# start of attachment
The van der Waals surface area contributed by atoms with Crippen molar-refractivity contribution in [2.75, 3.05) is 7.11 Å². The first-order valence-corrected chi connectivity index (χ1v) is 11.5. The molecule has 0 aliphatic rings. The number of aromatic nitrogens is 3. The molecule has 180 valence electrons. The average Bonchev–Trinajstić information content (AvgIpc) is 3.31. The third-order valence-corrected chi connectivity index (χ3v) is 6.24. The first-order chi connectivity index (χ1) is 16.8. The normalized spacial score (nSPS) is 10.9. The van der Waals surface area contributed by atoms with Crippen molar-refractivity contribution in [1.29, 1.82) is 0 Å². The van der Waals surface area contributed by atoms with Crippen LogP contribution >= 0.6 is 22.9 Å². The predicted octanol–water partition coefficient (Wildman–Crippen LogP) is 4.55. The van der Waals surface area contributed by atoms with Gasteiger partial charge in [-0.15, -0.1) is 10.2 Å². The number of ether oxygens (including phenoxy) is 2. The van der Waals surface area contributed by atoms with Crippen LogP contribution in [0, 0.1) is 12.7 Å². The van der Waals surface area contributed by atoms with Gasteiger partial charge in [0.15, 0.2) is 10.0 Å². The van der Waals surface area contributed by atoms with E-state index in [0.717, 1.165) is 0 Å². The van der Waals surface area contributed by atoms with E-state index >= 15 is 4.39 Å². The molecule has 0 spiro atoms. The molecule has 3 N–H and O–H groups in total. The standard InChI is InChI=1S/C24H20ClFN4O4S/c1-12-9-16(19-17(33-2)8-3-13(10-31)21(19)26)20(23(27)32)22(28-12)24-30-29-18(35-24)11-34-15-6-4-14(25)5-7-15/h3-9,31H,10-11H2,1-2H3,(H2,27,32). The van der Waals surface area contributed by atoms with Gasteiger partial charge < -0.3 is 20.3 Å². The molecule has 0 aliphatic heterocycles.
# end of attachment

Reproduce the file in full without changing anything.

The van der Waals surface area contributed by atoms with Crippen molar-refractivity contribution in [2.75, 3.05) is 7.11 Å². The first-order valence-corrected chi connectivity index (χ1v) is 11.5. The molecule has 0 aliphatic rings. The number of aromatic nitrogens is 3. The molecule has 180 valence electrons. The average Bonchev–Trinajstić information content (AvgIpc) is 3.31. The third-order valence-corrected chi connectivity index (χ3v) is 6.24. The first-order chi connectivity index (χ1) is 16.8. The normalized spacial score (nSPS) is 10.9. The van der Waals surface area contributed by atoms with Crippen molar-refractivity contribution in [1.29, 1.82) is 0 Å². The van der Waals surface area contributed by atoms with Crippen LogP contribution >= 0.6 is 22.9 Å². The predicted octanol–water partition coefficient (Wildman–Crippen LogP) is 4.55. The van der Waals surface area contributed by atoms with Gasteiger partial charge in [-0.15, -0.1) is 10.2 Å². The number of ether oxygens (including phenoxy) is 2. The van der Waals surface area contributed by atoms with Crippen LogP contribution in [0, 0.1) is 12.7 Å². The van der Waals surface area contributed by atoms with Gasteiger partial charge in [0.15, 0.2) is 10.0 Å². The van der Waals surface area contributed by atoms with E-state index in [0.717, 1.165) is 0 Å². The van der Waals surface area contributed by atoms with E-state index >= 15 is 4.39 Å². The molecule has 0 spiro atoms. The molecule has 3 N–H and O–H groups in total. The standard InChI is InChI=1S/C24H20ClFN4O4S/c1-12-9-16(19-17(33-2)8-3-13(10-31)21(19)26)20(23(27)32)22(28-12)24-30-29-18(35-24)11-34-15-6-4-14(25)5-7-15/h3-9,31H,10-11H2,1-2H3,(H2,27,32). The van der Waals surface area contributed by atoms with Gasteiger partial charge < -0.3 is 20.3 Å². The molecule has 0 aliphatic heterocycles.